I am not the person to tell you all about chickens, even though I have kept them for a several-years' total at three different stints in my life. I am just a hobbyist; Wooly Daisy is passionate about chicken-keeping. So, I asked her permission to reprint one of her best chicken columns, all about what to do if you order baby chicks from a hatchery:
On May 8, at approximately 9:37am, Liam and I raced down to the Camptonville Post Office after receiving a phone call from Postmaster Bo Salisbury. I had just become mother hen to a boxful of baby chicks. Bo presented us with a box full of cute little peeping fluff balls. When we got home we opened the box and counted 22 chicks. Huh? We only ordered 18. I read the invoice and discovered they throw in some baby roosters as packing peanuts. Actually they are used for warmth. As you know, I don’t want any roosters!!!!! What was I to do with four White Leghorn roosters? Ugh! The thought of finding them homes seemed ominous.
One of our bathrooms has once again been converted into a chick brooder. Actually it’s just a huge cardboard box in the bathtub with a heat lamp clamped to it. We put pine (never use cedar as it is toxic to chickens) shavings in the box covered with paper towel to keep the chicks from eating the litter. They need to learn what they are suppose to eat. As we took the chicks out of the box we dipped their beaks in the water dish to teach them to drink. We added a tiny bit of sugar to the water to help deal with the stress of the trip. In addition to
baby chick starter feed we offered some hard-boiled egg yolks for nutrition. They were tiny, delicate and loud. It had been awhile since we have had the wee things around. I had forgotten how fragile they were. The chicks need to be kept warm-around 95 degrees for the first week-lowering the temperature weekly. The hardest problem for me is dealing with “pasting up.” This is actually a common occurrence in baby chicks but can lead to death if not dealt with. Pasting up occurs when poop sticks to their little bottoms and dries like cement! Ugh! Talk about a bad case of constipation....big bummer! Eventually the chick can’t relieve itself and dies. So, I’ve been spending my days wiping little chicken butts with warm paper towels to loosen the dried poop. Pleasant, huh?
When ordering chicks via a hatchery it is not unusual to lose about 20% of them. Sadly we lost the 2 Golden Penciled Hamburgs. They were even smaller than the bantams (miniature chickens) we ordered. The hatchery told me they were not as hearty as the other breeds. We added electrolytes to the drinking water but that didn’t help. Liam had specifically wanted this breed, as they looked prehistoric. I wanted them, as they were known as “Dutch Everyday Layers.” At least the other chicks seem to be thriving, so I better get that dang coop finished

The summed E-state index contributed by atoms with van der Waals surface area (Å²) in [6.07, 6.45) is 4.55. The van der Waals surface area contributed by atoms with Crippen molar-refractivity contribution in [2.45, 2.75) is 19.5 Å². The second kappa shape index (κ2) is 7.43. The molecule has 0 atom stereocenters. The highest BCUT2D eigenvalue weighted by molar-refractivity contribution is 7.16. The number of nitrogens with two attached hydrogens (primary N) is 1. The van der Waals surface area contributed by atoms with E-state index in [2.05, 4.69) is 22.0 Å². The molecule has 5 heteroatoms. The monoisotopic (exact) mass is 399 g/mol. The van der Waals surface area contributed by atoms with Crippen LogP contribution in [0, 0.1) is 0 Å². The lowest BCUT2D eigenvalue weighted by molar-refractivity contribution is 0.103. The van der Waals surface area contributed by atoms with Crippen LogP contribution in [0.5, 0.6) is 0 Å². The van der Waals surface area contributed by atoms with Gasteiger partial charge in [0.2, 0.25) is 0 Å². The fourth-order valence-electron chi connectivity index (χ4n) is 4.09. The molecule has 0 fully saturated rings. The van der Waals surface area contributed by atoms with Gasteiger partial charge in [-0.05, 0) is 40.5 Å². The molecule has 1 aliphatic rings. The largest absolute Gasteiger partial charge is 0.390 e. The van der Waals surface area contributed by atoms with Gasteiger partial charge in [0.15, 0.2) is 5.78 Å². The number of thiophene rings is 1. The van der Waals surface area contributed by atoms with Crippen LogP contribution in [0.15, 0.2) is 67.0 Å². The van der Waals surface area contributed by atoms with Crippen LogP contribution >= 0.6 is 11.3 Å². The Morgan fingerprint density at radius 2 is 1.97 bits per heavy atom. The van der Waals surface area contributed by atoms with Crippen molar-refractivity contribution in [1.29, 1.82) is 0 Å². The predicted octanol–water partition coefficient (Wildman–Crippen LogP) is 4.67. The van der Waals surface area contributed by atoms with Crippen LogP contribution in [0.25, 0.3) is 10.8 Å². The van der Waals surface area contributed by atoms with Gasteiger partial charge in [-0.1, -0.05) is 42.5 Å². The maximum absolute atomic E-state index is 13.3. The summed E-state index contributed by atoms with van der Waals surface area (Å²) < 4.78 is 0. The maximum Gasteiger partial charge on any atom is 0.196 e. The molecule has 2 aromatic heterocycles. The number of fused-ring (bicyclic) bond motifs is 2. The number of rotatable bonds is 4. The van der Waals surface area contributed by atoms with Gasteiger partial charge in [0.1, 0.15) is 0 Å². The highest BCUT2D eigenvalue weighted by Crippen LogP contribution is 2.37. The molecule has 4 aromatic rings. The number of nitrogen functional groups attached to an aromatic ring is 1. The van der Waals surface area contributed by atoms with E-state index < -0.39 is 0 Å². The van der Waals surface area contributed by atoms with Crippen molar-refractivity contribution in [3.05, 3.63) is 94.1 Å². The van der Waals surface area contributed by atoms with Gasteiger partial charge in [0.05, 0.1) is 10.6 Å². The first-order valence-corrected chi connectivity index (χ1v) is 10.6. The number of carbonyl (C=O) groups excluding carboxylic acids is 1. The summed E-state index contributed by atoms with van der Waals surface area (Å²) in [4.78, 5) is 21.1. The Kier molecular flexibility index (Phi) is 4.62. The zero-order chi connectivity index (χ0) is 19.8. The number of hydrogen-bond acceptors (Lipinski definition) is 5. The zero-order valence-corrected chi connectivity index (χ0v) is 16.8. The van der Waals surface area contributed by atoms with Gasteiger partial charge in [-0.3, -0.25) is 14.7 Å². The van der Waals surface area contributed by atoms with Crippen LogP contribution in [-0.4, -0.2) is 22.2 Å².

Stephanie writes a regular column on chicken-keeping for our local monthly newspaper, The Camptonville Courier, which can be read here. I also subscribe to a great monthly (virtual) newsletter, Keeping Chickens Newsletter, by Gina Read.
Now that I have gotten you excited about adding chickens to your family, let's dive in and discuss getting there. First, why would you want to order them from a hatchery? Besides the fact that they are cute and fluffy, the hatchery takes the guesswork out of buying for you, allowing you to order all hens if you want, instead of waiting until you hear a bunch of juvenile crowing (which sounds more like croaking at that stage) to realize that you have more roosters than hens and will either need to learn to kill and cook your roosters or find someone else who wants one. You see, roosters are very territorial and you really can only have one at a time. And then only if you and your neighbors will be happy with crowing at all hours. Plus, since it is the hens that lay the eggs, you really want either all hens or hens and their one rooster that you are providing with feed.